Havana and the Atlantic in the Sixteenth Century by Alejandro de la Fuente

By Alejandro de la Fuente

Havana within the 1550s was once a small coastal village with a really restricted inhabitants that used to be at risk of assault. via 1610, although, less than Spanish rule it had turn into one of many best-fortified port towns on this planet and an Atlantic heart of transport, trade, and shipbuilding. utilizing all to be had neighborhood Cuban resources, together with parish registries and notary, city council, and treasury files, Alejandro de los angeles Fuente offers the 1st exam of the transformation of Havana right into a brilliant Atlantic port urban and the fastest-growing city heart within the Americas within the overdue 16th century.De l. a. Fuente argues that Havana used to be even more than a port servicing the Spanish imperial powers. interpreting how slaves, squaddies, retailers, homeowners, and brief sailors and staff participated socially, economically, and institutionally within the urban, he exhibits how neighborhood objectives took good thing about the imperial layout and the way, within the approach, Havana was once become a Caribbean buying and selling middle with a extraordinarily Mediterranean taste. through situating Havana in the slavery and financial platforms of the colonial Atlantic, de los angeles Fuente additionally contributes to the starting to be specialize in port towns as contexts for knowing the early improvement of worldwide networks for financial and cultural alternate.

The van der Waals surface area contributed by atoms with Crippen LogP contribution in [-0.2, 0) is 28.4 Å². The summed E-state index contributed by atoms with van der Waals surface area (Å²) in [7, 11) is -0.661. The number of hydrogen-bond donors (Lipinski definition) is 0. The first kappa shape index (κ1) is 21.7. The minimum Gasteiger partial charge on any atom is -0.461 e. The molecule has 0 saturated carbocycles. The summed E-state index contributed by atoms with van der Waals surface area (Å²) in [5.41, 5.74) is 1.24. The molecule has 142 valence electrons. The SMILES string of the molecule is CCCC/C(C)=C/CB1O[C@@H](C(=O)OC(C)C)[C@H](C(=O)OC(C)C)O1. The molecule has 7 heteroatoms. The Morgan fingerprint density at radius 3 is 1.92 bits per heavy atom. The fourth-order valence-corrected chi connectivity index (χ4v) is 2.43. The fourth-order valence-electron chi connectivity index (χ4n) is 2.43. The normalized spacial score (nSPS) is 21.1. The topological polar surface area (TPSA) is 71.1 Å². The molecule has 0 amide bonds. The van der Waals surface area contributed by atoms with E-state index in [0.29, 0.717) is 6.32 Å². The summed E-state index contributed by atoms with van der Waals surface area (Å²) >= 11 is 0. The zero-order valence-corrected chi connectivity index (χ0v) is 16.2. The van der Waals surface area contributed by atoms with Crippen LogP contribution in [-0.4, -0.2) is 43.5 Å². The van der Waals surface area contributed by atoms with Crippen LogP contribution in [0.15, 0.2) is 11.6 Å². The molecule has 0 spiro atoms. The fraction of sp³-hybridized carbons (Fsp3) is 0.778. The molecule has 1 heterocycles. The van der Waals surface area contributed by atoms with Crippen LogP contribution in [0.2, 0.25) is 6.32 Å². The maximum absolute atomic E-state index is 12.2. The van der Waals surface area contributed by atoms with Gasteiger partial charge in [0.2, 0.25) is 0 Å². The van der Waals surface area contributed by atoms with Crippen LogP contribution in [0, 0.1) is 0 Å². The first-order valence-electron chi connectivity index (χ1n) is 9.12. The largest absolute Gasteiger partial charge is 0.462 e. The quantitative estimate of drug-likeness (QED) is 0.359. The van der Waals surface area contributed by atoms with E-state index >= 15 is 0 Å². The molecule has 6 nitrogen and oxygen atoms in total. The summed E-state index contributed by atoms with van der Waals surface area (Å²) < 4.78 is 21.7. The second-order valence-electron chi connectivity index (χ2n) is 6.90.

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A characterization of Havana as just a station for the Carrera at the service of the empire cannot account for all this movement, much less for the ways in which the various trade routes related to one another. 7 Through this constant flow of vessels and commodities local merchants and residents got access to a large variety of goods. These goods came from production centers all over the world, from Amsterdam to Ceylon, and they were part of life in Havana and other Atlantic port cities. Local merchants, residents, and transients consumed and traded those commodities, shifting them from one sea route to another depending on the available information about local, regional, and distant markets and demands.

The asentista could appoint factors and representatives in the colonial ports and in the African trading factories. He was authorized to ship slaves from Seville, Lisbon, the Canary Islands, or straight from the African coast. Slave ships could travel outside the fleets and could have either Spanish or Portuguese crews. 64 The crown attempted to regulate not only the organization of the trade and the number of slaves entering the New World but also their “quality,” which was linked to certain cultural traits.

The Atlantic Slave Trade The trade involving enslaved Africans was a well-established economic activity by the mid-sixteenth century. The Portuguese explorations of the African coast and the establishment of trading factories during the previous century had opened new exchange opportunities and trading routes on the continent. The production of tropical commodities such as sugar in the first Atlantic islands (São Tomé, Canary Islands, Madeira) had in turn created a growing demand for workers that African slave traders were quick to fill.

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